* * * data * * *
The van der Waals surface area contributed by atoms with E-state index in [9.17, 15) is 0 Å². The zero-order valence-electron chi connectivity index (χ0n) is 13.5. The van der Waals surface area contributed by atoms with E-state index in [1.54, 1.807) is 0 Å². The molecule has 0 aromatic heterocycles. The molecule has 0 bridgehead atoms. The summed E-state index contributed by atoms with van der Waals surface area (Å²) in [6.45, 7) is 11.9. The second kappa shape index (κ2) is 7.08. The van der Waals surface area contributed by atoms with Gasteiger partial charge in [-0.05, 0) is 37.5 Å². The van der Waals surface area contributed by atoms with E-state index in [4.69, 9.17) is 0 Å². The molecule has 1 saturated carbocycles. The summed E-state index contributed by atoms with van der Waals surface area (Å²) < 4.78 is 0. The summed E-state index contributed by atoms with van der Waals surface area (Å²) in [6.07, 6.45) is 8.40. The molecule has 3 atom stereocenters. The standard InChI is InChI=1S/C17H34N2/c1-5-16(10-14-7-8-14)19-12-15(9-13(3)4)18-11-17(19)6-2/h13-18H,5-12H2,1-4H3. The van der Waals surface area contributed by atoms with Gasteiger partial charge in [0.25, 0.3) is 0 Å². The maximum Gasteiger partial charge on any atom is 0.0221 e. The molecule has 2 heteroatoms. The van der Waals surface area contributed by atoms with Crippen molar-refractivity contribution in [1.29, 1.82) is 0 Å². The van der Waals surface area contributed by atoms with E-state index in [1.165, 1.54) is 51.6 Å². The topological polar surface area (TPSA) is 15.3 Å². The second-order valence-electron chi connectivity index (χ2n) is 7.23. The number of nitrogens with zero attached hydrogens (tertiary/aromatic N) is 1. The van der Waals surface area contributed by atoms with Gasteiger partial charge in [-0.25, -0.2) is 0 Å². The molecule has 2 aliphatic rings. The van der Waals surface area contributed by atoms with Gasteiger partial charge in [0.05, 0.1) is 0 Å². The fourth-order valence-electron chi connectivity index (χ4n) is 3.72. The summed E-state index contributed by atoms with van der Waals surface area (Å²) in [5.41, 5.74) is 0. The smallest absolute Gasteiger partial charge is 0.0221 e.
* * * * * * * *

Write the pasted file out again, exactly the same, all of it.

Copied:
The van der Waals surface area contributed by atoms with E-state index in [9.17, 15) is 0 Å². The zero-order valence-electron chi connectivity index (χ0n) is 13.5. The van der Waals surface area contributed by atoms with E-state index in [1.54, 1.807) is 0 Å². The molecule has 0 aromatic heterocycles. The molecule has 0 bridgehead atoms. The summed E-state index contributed by atoms with van der Waals surface area (Å²) in [6.45, 7) is 11.9. The second kappa shape index (κ2) is 7.08. The van der Waals surface area contributed by atoms with Gasteiger partial charge in [-0.05, 0) is 37.5 Å². The van der Waals surface area contributed by atoms with E-state index in [4.69, 9.17) is 0 Å². The molecule has 1 saturated carbocycles. The summed E-state index contributed by atoms with van der Waals surface area (Å²) < 4.78 is 0. The summed E-state index contributed by atoms with van der Waals surface area (Å²) in [6.07, 6.45) is 8.40. The molecule has 3 atom stereocenters. The standard InChI is InChI=1S/C17H34N2/c1-5-16(10-14-7-8-14)19-12-15(9-13(3)4)18-11-17(19)6-2/h13-18H,5-12H2,1-4H3. The van der Waals surface area contributed by atoms with Gasteiger partial charge in [0.25, 0.3) is 0 Å². The maximum Gasteiger partial charge on any atom is 0.0221 e. The molecule has 2 heteroatoms. The van der Waals surface area contributed by atoms with Crippen molar-refractivity contribution in [1.29, 1.82) is 0 Å². The van der Waals surface area contributed by atoms with E-state index in [1.165, 1.54) is 51.6 Å². The topological polar surface area (TPSA) is 15.3 Å². The second-order valence-electron chi connectivity index (χ2n) is 7.23. The number of nitrogens with zero attached hydrogens (tertiary/aromatic N) is 1. The van der Waals surface area contributed by atoms with Gasteiger partial charge in [-0.25, -0.2) is 0 Å². The molecule has 2 aliphatic rings. The van der Waals surface area contributed by atoms with Gasteiger partial charge in [0.05, 0.1) is 0 Å². The fourth-order valence-electron chi connectivity index (χ4n) is 3.72. The summed E-state index contributed by atoms with van der Waals surface area (Å²) in [5.41, 5.74) is 0. The smallest absolute Gasteiger partial charge is 0.0221 e.